Shooting Straight: Ding Dong, is the NRA Dead?

i defend the nra banner
NRAAM 2024 is in the books and opinions on the weekend’s events are all across the map. (Photo credit: NRA)

Some people just want to watch the gun world burn, and that sentiment isn’t limited only to those within the firearms industry or the gun world in general. At this point, the general vibe and feel around NRAAM 2024 has been hashed and re-hashed until the proverbial horse isn’t just dead, it’s been obliterated.

So what was the real outcome of the voting and brawls—I mean meetings—that took place in Dallas? Is the NRA going to make it? Does it have a future or is it a doomed entity? Did Papa Wayne drain and damn the entire thing or can it be recovered?

Warning: This is going to be a bit of a rant. That said, it’s also the result of a lot of years of dealings with the NRA and some time taken to ponder the things I saw, was told, or heard during NRAAM this year.

nraam 2024
NRAAM 2024 was held in Dallas this year. Next year it’s headed to Atlanta. (Photo credit: Kat Stevens)

The official attendance numbers released for NRAAM 2024 hovered around 72,000. Those who were there are almost uniformly of the opinion that number is inflated, but then we’ve all also seen years of 90,000 attendees on smaller show floors.

What was missing this year was the kids. I know what you’re thinking…no kids? Awesome!—but while a lower number of children in attendance might mean a bit more peace, it doesn’t bode well for the future of the NRA or guns in general.

Like it or not, the significant reduction in numbers of families and kids at NRAAM 2024 means the biggest dog in the gun fight is losing members and traction. Without those kids, who will make up the next generation of NRA members? We need those families and those kids, but do the powers that be at the NRA even get that? It depends on which powers you’re referring to.

hank dog
Hank might make a good NRA lifetime member, but he doesn’t have any money. (Photo credit: Kat Stevens)

Also important is the fact that members aren’t renewing and membership-related funds are down in the tens of millions of dollars. People are disenchanted and over it, and getting them back will take a herculean effort. Can you really blame them?

I was sitting in the press room when the members meeting was being broadcast and it didn’t take long for Charles Cotton to step up to the podium. That was my cue to exit stage right, because I had no real desire to hear him spout the same old party lines and belittle the people who were there in attendance. I did, however, watch the footage later and spent some time talking to those involved heavily on the reform side.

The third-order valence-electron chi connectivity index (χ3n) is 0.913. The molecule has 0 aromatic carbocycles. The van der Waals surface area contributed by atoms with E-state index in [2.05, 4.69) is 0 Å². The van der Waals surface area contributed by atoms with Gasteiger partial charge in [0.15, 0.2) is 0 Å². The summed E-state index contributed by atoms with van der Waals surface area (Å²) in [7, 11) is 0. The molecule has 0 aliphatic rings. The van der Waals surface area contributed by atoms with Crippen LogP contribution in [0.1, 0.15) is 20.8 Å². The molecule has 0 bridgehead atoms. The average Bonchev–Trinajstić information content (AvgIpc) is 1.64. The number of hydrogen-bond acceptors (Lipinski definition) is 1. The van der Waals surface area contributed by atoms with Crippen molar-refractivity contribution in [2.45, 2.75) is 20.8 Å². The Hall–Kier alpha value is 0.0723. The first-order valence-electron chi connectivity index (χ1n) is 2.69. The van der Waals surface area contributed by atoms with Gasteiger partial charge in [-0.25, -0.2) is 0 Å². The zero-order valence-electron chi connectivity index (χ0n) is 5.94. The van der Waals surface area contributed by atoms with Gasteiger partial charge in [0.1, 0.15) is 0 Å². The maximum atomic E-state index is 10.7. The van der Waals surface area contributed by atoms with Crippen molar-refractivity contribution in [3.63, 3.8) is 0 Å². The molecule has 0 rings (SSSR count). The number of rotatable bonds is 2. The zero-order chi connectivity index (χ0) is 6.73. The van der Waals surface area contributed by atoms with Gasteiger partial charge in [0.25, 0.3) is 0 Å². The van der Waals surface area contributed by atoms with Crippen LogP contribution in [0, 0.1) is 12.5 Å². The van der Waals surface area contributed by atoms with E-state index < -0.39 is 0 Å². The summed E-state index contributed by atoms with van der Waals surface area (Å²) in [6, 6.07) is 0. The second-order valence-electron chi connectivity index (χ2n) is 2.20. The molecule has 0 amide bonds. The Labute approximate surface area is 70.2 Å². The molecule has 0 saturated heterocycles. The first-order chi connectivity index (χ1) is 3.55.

Perhaps the most noteworthy moment of the meeting came when Cotton talked down to board member Amanda Suffecool. He attempted to dismiss her and discredit her as a reliable source for what the NRA really needs going forward. It didn’t play well with the crowd.

In fact, the boos in response to Cotton’s blatantly obnoxious attitude that rang out were both loud and long…something that never would have happened in previous years. Suffecool gets crap on social media—and in person—from some people who claim to have the NRA’s best interests at heart and while you and they might think they know her, they don’t. If you’ve never spent time listening to her talk about the political movements and necessary heavy lifting needed to save what’s left of the NRA, you’re missing out. She’s a woman with a sharp mind for business and a great deal of passion.

Also during the members meeting, Gunsite Academy CEO Ken Campbell took to the floor to call out the elite powers on issues like their sudden renewed desire to move to Texas. Don’t get me wrong, I love the Lone Star State with the kind of fervor that makes residents of other states roll their eyes. But it’s not strategically necessary and the NRA can’t afford it at this time. He and Rob Pincus made rather unlikely allies on the floor playing political ping pong, doing their parts to push for change.

Fast forward to late Monday night and the NRA board had been meeting literally all day long, working through various votes and not a small amount of verbal judo. It was a meeting that should’ve and likely could’ve taken a fraction of the time, but it ended up going longer than 12 hours.

As you may have heard, the result of the voting was that we did not, unfortunately, get Gunsite owner Buz Mills in as president—that position went to Bob Barr—but some reformers managed to wiggle into some officer positions. As I learned from Gina Roberts, who I am sorely disappointed didn’t make it onto the board, those such as herself who didn’t actually win a board seat this year are now well positioned to potentially fill seats in the future.

The vote results were framed as “win some, lose some” by many and as an overall win by others who are pushing for change within the NRA. Strides were made getting reformers onto the board and in officer spots. Failing to get Mills in as president, however, was deeply disappointing. With Bob Barr as president and NRA publications director Doug Hamlin in as the new EVP and CEO, things remain…tenuous.

Of course, the future of the NRA would be unclear no matter the result of the votes. While much is still to be determined by a judge in New York, many who hope for a better, more honest NRA feel emboldened by the wins, while others such as myself remain skeptical.

I would love to see the NRA return to its original reason for being, championing Second Amendment rights and teaching firearm use and safety. Do I think that’s likely to happen any time soon? No.

The reality is, however, that no matter what you think of the NRA, the association remains our biggest dog in the gun rights fight. A strong, vibrant and well-run NRA is manifestly in the best interests of America’s gun owners and the right to keep and bear arms. Like it or not, they’ve got the branding and notoriety—but it’s hard not to fear that they’re doomed.